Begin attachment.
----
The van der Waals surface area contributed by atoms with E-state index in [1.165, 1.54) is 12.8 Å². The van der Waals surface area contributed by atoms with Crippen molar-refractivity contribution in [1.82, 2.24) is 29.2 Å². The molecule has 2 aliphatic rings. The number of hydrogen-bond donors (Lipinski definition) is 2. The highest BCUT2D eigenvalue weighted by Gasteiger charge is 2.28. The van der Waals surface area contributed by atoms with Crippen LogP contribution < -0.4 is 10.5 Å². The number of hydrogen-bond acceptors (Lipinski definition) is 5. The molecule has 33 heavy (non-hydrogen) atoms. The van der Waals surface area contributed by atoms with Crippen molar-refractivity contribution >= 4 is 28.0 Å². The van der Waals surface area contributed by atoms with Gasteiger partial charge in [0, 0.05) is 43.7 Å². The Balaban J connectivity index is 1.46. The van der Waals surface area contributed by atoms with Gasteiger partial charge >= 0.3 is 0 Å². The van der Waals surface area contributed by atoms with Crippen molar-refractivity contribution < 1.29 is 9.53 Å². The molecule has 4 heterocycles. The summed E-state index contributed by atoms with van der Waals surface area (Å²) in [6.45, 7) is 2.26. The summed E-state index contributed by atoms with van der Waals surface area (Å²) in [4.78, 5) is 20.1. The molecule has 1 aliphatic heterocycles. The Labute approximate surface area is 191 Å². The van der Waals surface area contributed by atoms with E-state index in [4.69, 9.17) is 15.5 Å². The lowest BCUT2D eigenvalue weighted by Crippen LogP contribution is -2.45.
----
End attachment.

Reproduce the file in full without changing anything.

The van der Waals surface area contributed by atoms with E-state index in [1.165, 1.54) is 12.8 Å². The van der Waals surface area contributed by atoms with Crippen molar-refractivity contribution in [1.82, 2.24) is 29.2 Å². The molecule has 2 aliphatic rings. The number of hydrogen-bond donors (Lipinski definition) is 2. The highest BCUT2D eigenvalue weighted by Gasteiger charge is 2.28. The van der Waals surface area contributed by atoms with Crippen LogP contribution < -0.4 is 10.5 Å². The number of hydrogen-bond acceptors (Lipinski definition) is 5. The molecule has 33 heavy (non-hydrogen) atoms. The van der Waals surface area contributed by atoms with Crippen molar-refractivity contribution >= 4 is 28.0 Å². The van der Waals surface area contributed by atoms with Gasteiger partial charge in [0, 0.05) is 43.7 Å². The Balaban J connectivity index is 1.46. The van der Waals surface area contributed by atoms with Gasteiger partial charge >= 0.3 is 0 Å². The van der Waals surface area contributed by atoms with Crippen molar-refractivity contribution < 1.29 is 9.53 Å². The molecule has 4 heterocycles. The summed E-state index contributed by atoms with van der Waals surface area (Å²) in [6.45, 7) is 2.26. The summed E-state index contributed by atoms with van der Waals surface area (Å²) in [4.78, 5) is 20.1. The molecule has 1 aliphatic heterocycles. The Labute approximate surface area is 191 Å². The van der Waals surface area contributed by atoms with E-state index in [4.69, 9.17) is 15.5 Å². The lowest BCUT2D eigenvalue weighted by Crippen LogP contribution is -2.45.